Geek Culture Shouldn't Be About What We Like. It Should Be About What We Create

Geek Culture Shouldn't Be About What We Like. It Should Be About What We Create
Shannon Cottrell

This year at San Diego Comic-Con, I stayed with some friends who, by luck of the hotel lottery system, landed a room at a high-end establishment across the street from the convention center. It's the kind of place better known for hosting exclusive, red carpet parties than for housing the regular folks who attend the convention every year.

Throughout the weekend-and-change of festivities, the crowd outside the hotel grew, a mishmash of fans and paparazzi jerking their heads and cameras as they followed nerd royalty from limos to the door. I don't know if anyone famous was actually a guest there. Inside, I saw little more than security guards and publicists, but still had to show a room key to get past the ropes that blocked the route from entrance to elevators.

The movie star rush that comes with this sort of exclusivity wore away after the first adventure past the gatekeepers. As the days passed, the ritual of squeezing through crowds and flashing keys was irritating enough to make even the biggest cynic feel a touch of sympathy for the celebrities who stopped by for a party appearance. This was more like Oscar weekend in Hollywood than a nerdfest.

One might say this is what's wrong with San Diego Comic-Con today, and argue that the convention sold its soul for blockbuster success. There are many who would agree. I kind of agree, but, would add that, for every Comic-Con annoyance, there are still a handful of things to love about it.

Plenty of people will also point out that there are other conventions, smaller ones that haven't hit mainstream press radar and are still fan-friendly. That's true too. San Diego Comic-Con, though, with all its hype, stands out testament to how distorted the words nerd and geek have become. Stargazing isn't nerdy. Just about everyone who has been in the vicinity of fame and fortune has done a bit of gawking.

Similarly, standing in line for an item that might sell out — part of the Comic-Con experience for many — has nothing to do with being a geek. That's an American tradition that happens every Friday following Thanksgiving. Fascinations with celebrity and material items permeate nearly aspect of U.S. culture. In other words, nerds and geeks are just like everyone else, at least if that criteria informs your opinion. If it does, then you don't really know this world. 

I started writing about pop culture and conventions in 2008. What blew my mind about these large gatherings of fans had little to do with the high-profile guests, big announcements or exclusive items for sale. It was the attendees. Inside the convention halls, I got to meet so many people who were making amazing things with small budgets and a lot of love for the media they consumed. There were the people who cut up anime footage to make music videos and the guy who crafted samurai-style Darth Vader armor from cardboard. They were channeling fanaticism into big, creative ventures simply because they had the curiosity to figure out how things are made and the passion to see these through to completion.

Then "geek culture," as it's often called, exploded. The geeks got a make-over in the form of hit comic book movies, fashionable attire emblazoned with Droids and Tardises and a massive convention that makes news across the country. The sort of obsession that fueled so many of the passion projects that turned up at conventions gave way to what's essentially general entertainment and consumer news. Who will star in the next blockbuster movie? What new toy will bring out the lines at Comic-Con? Of course, that has always been part of any fan community, but, now, it was more pronounced.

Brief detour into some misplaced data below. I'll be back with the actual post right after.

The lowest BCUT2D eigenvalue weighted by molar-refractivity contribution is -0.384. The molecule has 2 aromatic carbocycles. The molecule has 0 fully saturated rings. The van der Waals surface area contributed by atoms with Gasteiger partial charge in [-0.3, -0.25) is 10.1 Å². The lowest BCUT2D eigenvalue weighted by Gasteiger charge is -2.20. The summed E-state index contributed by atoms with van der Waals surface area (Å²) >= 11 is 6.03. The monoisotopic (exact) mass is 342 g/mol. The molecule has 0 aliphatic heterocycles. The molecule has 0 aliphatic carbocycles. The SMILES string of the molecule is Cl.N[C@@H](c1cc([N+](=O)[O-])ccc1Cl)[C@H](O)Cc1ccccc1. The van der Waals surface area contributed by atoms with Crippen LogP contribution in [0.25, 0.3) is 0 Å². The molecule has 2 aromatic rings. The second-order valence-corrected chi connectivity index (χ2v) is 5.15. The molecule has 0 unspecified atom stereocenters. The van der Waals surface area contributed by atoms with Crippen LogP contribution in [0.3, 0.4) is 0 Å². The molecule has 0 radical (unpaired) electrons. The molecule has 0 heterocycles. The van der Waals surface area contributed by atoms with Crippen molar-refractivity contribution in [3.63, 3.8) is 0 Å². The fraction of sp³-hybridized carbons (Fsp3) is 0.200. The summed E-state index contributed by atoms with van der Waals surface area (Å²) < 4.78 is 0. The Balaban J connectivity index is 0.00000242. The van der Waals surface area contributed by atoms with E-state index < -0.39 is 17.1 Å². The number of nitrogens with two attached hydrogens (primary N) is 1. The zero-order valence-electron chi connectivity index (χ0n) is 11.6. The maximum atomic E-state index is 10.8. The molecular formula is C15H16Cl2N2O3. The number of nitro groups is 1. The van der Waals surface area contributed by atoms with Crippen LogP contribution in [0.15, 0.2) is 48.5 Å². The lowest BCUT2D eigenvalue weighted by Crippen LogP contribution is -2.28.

Then came the detractors, folks decrying self-professed nerds and geeks as fakers of some sort since, obviously, the fast-track to popularity is proclaiming to be a person who, by definition, doesn't do well in social situations. There were a lot of rebuttals to the "fake geek" arguments, but it often appears that both sides detract from a greater point.

Reclaiming a word once levied by schoolyard bullies is fine. Dressing up in your best Tardis dress is fine too. So is freaking out in anticipation for the next Star Wars movie. In the end, though, those are all superficial things. What we like isn't as important as how it inspires us to be creative, to enhance our education and to become better people.

In my years covering pop culture and fan conventions for L.A. Weekly, I've met some of the most well-rounded and intelligent people I could hope to encounter. Thanks to conventions, I have a circle of friends big enough to ensure that if I need an opinion on anything from sewing to science, I can get a response. And there are plenty of people still fueled by fandom to make amazing things. Take Trishana Prater, who I interviewed last year. She combined her loves of science and art to start her own doll company. More recently, a friend of mine, Kate Sullivan, made waves by spearheading a fan-made reconstruction of a Sailor Moon episode. It was a massive project featuring the work of over 250 artists re-imagining the anime heroes in their own visual style and it's already generated over one million YouTube views.

Moreover, this community overall can do a lot to help better society. Many have stood up against racism, sexism and homophobia. Others have challenged wrong-headed notions about mental illness and showed support for one another. Sometimes, though, these attributes get lost in the mess entertainment and consumer hype. Geeks and nerds are just people and, like any other group of humans, they're oftentimes seen as little more than the sum of a few outward, easy-to-market symbols. It's time people look deeper.

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